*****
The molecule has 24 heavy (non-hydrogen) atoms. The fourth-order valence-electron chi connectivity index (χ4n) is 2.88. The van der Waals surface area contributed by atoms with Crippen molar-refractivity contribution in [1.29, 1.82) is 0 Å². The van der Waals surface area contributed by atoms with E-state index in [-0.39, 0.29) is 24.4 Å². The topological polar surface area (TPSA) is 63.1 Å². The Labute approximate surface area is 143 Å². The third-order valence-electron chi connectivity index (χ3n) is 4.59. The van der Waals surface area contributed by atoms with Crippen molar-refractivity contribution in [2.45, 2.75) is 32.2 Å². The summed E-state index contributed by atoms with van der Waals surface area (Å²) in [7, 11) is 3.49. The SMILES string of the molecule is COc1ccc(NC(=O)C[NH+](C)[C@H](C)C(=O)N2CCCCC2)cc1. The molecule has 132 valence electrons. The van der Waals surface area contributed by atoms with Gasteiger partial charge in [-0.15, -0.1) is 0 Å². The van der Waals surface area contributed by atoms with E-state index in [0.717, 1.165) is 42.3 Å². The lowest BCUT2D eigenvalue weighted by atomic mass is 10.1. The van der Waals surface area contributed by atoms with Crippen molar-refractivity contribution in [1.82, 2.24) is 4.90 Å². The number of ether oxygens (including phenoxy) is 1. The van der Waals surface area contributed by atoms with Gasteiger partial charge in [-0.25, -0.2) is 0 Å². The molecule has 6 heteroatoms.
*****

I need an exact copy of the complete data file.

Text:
The molecule has 24 heavy (non-hydrogen) atoms. The fourth-order valence-electron chi connectivity index (χ4n) is 2.88. The van der Waals surface area contributed by atoms with Crippen molar-refractivity contribution in [1.29, 1.82) is 0 Å². The van der Waals surface area contributed by atoms with E-state index in [-0.39, 0.29) is 24.4 Å². The topological polar surface area (TPSA) is 63.1 Å². The Labute approximate surface area is 143 Å². The third-order valence-electron chi connectivity index (χ3n) is 4.59. The van der Waals surface area contributed by atoms with Crippen molar-refractivity contribution in [2.45, 2.75) is 32.2 Å². The summed E-state index contributed by atoms with van der Waals surface area (Å²) in [7, 11) is 3.49. The SMILES string of the molecule is COc1ccc(NC(=O)C[NH+](C)[C@H](C)C(=O)N2CCCCC2)cc1. The molecule has 132 valence electrons. The van der Waals surface area contributed by atoms with Gasteiger partial charge in [-0.15, -0.1) is 0 Å². The van der Waals surface area contributed by atoms with E-state index in [0.717, 1.165) is 42.3 Å². The lowest BCUT2D eigenvalue weighted by atomic mass is 10.1. The van der Waals surface area contributed by atoms with Crippen molar-refractivity contribution in [1.82, 2.24) is 4.90 Å². The number of ether oxygens (including phenoxy) is 1. The van der Waals surface area contributed by atoms with Gasteiger partial charge in [-0.25, -0.2) is 0 Å². The molecule has 6 heteroatoms.